Cafestol is a diterpene molecule present in coffee. A typical bean of Coffea arabica contains about 0.6% cafestol by weight. Cafestol is present in its highest quantity in unfiltered coffee drinks such as French press coffee or Turkish coffee/Greek coffee. In filtered coffee drinks such as drip brewed coffee, it is present in only negligible amounts. Studies have shown that regular consumption of boiled coffee increases serum cholesterol by 8% in men and 10% in women. This increase in cholesterol, more specifically Low Density Lypoprotein (LDL) cholesterol has been linked to various cardiovascular diseases. Heavy consumption of cafestol is particularly a problem for those who have a genetic mutation that slows down metabolism of coffee in the body and is likely not an issue for the general population.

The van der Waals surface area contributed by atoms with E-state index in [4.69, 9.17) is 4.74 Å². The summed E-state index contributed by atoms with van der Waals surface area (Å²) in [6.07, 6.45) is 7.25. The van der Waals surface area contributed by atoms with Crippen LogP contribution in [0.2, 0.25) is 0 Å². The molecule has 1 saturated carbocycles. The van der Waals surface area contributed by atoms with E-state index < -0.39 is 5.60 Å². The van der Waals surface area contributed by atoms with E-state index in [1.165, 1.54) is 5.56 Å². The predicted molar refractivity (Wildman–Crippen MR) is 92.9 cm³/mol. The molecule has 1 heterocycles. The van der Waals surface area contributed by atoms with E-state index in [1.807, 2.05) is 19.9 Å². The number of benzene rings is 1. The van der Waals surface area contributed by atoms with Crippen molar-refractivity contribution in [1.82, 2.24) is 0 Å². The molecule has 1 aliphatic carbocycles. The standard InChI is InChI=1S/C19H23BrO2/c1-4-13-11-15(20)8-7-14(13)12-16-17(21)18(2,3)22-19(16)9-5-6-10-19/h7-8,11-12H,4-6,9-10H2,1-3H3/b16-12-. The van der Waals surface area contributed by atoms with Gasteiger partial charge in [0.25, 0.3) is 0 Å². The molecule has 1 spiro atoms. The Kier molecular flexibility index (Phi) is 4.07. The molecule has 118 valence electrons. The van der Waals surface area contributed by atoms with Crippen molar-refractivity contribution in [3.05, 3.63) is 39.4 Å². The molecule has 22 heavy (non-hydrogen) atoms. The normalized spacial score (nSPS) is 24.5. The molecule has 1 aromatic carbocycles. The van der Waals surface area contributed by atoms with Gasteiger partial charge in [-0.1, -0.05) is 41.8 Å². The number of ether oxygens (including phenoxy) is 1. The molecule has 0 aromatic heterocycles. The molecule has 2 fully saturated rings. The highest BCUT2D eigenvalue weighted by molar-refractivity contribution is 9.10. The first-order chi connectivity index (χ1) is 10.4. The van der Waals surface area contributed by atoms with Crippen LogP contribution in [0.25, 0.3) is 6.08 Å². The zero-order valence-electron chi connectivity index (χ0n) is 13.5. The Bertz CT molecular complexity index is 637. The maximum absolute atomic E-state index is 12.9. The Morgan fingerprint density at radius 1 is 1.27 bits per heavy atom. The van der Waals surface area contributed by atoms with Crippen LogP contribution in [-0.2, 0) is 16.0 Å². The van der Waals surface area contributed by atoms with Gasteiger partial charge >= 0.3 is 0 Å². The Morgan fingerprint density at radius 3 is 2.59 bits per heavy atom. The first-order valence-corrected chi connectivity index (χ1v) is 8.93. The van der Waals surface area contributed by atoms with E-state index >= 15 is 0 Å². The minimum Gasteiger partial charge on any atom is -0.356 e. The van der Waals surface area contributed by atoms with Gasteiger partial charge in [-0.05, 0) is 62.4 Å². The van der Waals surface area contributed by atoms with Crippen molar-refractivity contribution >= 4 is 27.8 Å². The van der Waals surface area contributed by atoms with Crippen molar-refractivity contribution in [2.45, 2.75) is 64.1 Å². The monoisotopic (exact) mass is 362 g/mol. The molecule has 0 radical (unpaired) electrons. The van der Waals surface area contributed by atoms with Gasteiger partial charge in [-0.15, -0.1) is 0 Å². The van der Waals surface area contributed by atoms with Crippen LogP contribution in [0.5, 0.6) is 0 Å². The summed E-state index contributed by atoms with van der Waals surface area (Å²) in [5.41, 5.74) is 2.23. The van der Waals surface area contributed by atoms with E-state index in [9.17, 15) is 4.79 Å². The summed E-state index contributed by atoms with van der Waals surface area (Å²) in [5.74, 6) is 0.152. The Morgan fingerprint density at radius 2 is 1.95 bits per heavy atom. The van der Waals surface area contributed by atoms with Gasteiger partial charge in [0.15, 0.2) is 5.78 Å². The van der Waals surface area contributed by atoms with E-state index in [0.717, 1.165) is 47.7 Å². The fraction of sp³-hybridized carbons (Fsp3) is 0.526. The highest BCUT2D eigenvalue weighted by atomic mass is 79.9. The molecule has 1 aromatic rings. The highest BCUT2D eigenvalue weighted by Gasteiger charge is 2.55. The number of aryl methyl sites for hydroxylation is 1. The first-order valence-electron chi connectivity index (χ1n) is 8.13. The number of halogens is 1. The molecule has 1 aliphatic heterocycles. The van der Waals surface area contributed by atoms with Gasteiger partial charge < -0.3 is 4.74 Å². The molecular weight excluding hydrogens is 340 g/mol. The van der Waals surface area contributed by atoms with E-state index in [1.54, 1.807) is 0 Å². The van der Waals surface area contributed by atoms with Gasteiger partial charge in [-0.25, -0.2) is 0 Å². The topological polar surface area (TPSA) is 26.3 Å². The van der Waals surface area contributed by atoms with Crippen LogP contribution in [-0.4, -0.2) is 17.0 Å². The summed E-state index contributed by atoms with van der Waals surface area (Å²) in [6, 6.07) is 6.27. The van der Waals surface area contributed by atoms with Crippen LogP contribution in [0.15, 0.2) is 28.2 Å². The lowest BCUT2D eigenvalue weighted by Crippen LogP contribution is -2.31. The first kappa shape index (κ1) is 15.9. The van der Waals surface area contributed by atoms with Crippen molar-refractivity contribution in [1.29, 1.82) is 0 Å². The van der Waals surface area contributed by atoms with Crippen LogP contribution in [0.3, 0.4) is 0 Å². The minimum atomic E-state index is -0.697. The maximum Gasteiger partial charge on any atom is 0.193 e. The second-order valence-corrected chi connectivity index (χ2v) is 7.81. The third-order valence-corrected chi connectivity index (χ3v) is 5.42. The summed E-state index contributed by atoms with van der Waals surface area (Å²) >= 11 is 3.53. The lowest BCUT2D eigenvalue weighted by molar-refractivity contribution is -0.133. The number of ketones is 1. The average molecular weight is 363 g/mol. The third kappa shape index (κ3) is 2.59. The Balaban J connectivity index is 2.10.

However, cafestol also has positive health effects. Cafestol, along with caffeic acid, are two compounds in coffee that have been associated with a decreased risk of type 2 diabetes. Cafestol up increases glucose uptake in muscle cells. This effect is compounded when coffee is consumed with glucose in the form of carbohydrates.